For many homebuyers, the mention of Mortgage Insurance causes them to scowl, but for some, it is a must. For First Time Homebuyers or those who simply aren’t able to afford a large 20 percent down payment, it is a viable option allowing for homeownership with as little as a 3 percent down payment. This is especially true in high cost areas like San Diego County and throughout California.
What is Mortgage Insurance?
Mortgage Insurance (MI) is an insurance policy which compensates lenders or investors for losses due to the default of a mortgage loan. It is typically required when down payments are below 20%. Mortgage insurance can be either public (government loans) or private (conventional loans).
It’s important to understand that the primary and only real purpose for mortgage insurance is to protect your lender—not you. As the buyer of this coverage, you’re paying the premiums, so that the lender is protected. Mortgage Insurance is required by lenders due to the higher level of default risk that is associated with low down payment loans. Its only benefit to you is a lower down payment mortgage.
How Much Does Mortgage Insurance Cost?
Private Mortgage Insurance: Rates can range from .32% – 2.00% of the principal of the loan per year based upon loan factors such as the percent of the loan insured, loan-to-value (LTV), fixed or variable, and credit score. The rates may be paid in a single lump sum, annually, monthly, or in some combination of the two (split premiums).
For example, Mr. Smith decides to purchase a house in San Diego with a 30 Year Fixed Conventional Loan. The purchase price is $325,000. He has 10% ($32,500) for a down payment and takes out a $292,500 purchase loan. The mortgage insurer provides insurance coverage at 25% of the 292,500, or $73,125, leaving the lender with an exposure of $219,375. The mortgage insurer will charge a premium of .49% of the loan amount for this coverage. That will add $119.44 per month to the buyer’s total payment or $ 1,433 per year. If the borrower defaults and the property is sold at a loss, the insurer will cover the first $73,125 of losses.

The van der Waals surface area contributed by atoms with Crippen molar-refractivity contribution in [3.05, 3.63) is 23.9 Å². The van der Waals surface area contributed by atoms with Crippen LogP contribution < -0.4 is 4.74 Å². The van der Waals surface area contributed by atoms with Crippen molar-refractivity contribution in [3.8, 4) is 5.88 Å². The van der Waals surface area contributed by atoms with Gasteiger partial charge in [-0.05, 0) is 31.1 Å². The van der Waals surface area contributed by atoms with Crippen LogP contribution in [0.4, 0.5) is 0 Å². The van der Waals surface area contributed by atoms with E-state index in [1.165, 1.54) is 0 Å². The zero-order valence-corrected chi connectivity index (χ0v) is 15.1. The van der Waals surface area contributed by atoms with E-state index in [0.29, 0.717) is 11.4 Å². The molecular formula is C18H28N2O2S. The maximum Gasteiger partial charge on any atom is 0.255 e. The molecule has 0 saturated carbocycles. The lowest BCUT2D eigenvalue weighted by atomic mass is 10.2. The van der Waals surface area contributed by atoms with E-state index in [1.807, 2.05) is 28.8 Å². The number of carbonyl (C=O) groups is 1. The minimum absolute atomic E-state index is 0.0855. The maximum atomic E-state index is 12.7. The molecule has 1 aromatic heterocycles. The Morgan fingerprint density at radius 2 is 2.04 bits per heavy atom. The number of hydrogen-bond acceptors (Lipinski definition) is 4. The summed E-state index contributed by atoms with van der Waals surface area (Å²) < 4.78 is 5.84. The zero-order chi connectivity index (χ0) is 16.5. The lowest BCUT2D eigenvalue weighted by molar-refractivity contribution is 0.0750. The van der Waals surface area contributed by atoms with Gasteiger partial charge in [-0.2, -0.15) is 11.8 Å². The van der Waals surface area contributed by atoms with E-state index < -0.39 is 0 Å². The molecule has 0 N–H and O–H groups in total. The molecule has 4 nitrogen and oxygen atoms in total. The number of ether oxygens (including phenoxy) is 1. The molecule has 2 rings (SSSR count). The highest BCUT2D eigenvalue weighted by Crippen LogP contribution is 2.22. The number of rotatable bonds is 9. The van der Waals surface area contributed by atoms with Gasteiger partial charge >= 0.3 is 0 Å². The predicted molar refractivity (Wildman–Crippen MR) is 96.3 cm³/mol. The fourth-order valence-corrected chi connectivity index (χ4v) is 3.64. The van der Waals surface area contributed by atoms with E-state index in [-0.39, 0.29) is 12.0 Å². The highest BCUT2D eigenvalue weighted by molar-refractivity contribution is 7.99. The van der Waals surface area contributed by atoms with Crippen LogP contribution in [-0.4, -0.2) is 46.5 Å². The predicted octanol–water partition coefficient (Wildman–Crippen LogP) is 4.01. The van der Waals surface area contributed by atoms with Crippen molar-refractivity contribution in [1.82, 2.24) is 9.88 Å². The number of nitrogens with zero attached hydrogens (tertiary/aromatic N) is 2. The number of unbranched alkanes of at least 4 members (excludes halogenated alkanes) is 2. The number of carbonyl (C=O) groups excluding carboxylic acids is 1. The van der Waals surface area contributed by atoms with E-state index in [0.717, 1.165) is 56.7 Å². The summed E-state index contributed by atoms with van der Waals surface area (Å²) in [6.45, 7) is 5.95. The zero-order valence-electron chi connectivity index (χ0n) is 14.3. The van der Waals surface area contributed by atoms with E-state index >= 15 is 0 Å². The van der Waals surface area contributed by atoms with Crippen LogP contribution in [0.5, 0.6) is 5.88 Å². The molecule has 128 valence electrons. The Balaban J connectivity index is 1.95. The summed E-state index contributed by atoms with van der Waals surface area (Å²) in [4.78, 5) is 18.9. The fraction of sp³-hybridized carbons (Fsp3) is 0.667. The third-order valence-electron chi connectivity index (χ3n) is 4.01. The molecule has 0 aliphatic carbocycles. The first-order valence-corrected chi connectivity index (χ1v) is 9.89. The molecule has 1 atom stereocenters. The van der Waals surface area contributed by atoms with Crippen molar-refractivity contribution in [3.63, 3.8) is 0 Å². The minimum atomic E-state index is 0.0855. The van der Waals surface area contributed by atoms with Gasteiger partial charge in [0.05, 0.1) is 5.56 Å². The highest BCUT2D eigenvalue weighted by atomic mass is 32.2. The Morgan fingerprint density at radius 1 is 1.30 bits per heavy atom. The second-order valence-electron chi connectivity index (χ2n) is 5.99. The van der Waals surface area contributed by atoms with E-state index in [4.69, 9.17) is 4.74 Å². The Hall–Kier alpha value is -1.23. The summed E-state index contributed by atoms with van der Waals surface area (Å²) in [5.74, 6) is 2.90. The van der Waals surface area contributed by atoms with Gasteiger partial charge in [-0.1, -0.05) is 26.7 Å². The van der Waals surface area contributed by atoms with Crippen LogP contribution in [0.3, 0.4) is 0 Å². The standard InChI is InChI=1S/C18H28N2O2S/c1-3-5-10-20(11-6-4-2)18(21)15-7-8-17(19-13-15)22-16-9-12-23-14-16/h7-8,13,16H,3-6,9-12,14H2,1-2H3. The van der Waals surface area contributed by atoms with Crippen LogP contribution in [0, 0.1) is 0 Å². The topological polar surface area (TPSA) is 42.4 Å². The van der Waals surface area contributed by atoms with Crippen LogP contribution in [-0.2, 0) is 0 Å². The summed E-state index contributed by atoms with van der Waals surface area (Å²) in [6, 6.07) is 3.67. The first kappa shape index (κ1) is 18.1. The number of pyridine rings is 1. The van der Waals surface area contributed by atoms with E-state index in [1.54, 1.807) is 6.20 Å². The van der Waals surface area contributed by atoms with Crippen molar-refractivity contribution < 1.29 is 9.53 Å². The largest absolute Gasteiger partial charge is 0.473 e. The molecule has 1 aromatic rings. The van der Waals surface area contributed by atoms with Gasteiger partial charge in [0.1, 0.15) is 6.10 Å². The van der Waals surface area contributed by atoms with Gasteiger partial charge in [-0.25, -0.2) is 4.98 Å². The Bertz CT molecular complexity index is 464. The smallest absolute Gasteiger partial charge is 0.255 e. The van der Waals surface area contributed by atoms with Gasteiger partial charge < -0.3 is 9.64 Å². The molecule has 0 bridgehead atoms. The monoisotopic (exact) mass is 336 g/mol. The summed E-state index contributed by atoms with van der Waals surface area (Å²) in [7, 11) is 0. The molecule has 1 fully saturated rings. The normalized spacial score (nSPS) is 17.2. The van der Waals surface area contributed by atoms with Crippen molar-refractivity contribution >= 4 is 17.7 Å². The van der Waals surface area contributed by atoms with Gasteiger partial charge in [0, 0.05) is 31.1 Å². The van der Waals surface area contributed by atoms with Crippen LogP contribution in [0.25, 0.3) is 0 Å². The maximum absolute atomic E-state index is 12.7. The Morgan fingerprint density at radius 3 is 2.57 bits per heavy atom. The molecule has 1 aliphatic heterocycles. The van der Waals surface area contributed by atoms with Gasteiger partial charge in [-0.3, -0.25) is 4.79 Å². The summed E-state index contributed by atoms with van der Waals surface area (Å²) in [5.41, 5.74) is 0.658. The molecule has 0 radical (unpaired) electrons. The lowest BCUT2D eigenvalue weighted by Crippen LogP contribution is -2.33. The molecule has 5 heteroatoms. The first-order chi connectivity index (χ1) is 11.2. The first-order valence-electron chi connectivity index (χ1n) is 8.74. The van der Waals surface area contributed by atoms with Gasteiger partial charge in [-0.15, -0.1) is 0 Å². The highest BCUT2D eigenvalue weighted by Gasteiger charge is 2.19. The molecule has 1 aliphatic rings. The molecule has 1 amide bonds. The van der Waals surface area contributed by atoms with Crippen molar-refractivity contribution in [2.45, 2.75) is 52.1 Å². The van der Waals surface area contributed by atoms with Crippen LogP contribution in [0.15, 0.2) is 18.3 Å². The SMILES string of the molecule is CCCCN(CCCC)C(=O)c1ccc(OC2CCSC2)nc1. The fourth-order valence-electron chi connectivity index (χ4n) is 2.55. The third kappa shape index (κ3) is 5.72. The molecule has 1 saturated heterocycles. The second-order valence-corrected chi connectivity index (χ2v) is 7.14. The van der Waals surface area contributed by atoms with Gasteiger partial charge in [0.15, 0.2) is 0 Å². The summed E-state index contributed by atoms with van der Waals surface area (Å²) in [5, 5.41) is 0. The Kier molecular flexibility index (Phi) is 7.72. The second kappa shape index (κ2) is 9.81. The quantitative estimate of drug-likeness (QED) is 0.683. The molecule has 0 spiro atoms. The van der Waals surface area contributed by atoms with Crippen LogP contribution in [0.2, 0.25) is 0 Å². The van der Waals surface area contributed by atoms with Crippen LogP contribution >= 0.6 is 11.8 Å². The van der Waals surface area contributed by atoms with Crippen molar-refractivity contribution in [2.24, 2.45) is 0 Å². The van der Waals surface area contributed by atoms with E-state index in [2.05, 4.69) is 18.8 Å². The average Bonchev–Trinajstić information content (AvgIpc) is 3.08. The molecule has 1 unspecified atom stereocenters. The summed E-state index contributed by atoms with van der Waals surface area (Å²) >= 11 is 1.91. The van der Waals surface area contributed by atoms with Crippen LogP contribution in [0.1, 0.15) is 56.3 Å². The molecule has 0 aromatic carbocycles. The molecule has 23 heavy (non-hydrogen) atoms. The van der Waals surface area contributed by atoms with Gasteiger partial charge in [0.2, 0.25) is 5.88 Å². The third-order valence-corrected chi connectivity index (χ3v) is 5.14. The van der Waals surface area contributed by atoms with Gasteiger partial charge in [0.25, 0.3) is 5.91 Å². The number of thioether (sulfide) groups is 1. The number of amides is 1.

Government Mortgage Insurance: To obtain public mortgage insurance from the Federal Housing Administration (FHA), Mr. Smith must pay a mortgage insurance premium (MIP) equal to 1.00 percent of the loan amount at closing. This premium is normally financed by the lender and paid to FHA on the borrower’s behalf. Depending on the loan-to-value ratio, there may be a monthly premium as well. If Mr. Smith buys the same San Diego house as above, using an FHA 30 Year Fixed Loan he is only required to put 3.5% ($11,375). That would give him a loan amount of $313,625 and he would be required to have an annual mortgage insurance premium of 1.15% of the loan amount. That would add $300 to his monthly housing payment.
Private Mortgage Insurance VS. Mortgage Protection Insurance
Private mortgage insurance and mortgage protection insurance are often confused. Though they sound similar, they’re two totally different types of insurance products. Mortgage protection insurance is essentially a life insurance policy designed to pay off your mortgage in the event of your death. Whereas, private mortgage insurance protects your lender, allowing you to finance a home with a smaller down-payment. These two products should never be construed as substitutes for each other.
When Can You Get Rid of Mortgage Insurance?
The US Homeowners Protection Act of 1998 allows for borrowers to request Mortgage Insurance cancellation when the amount owed is reduced to a certain level. The Act requires cancellation of borrower-paid mortgage insurance when the loan is scheduled to reach 78% of the original appraised value or sales price is reached, whichever is less, based on the original amortization schedule for fixed-rate loans and the current amortization schedule for adjustable-rate mortgages. FHA Mortgages require the homeowner to keep the Mortgage Insurance for at least 5 years. Private Mortgage Insurance can be cancelled earlier by the homeowner by paying the loan down sooner or ordering a new appraisal showing that the loan balance is less than 80% of the home’s value due to appreciation.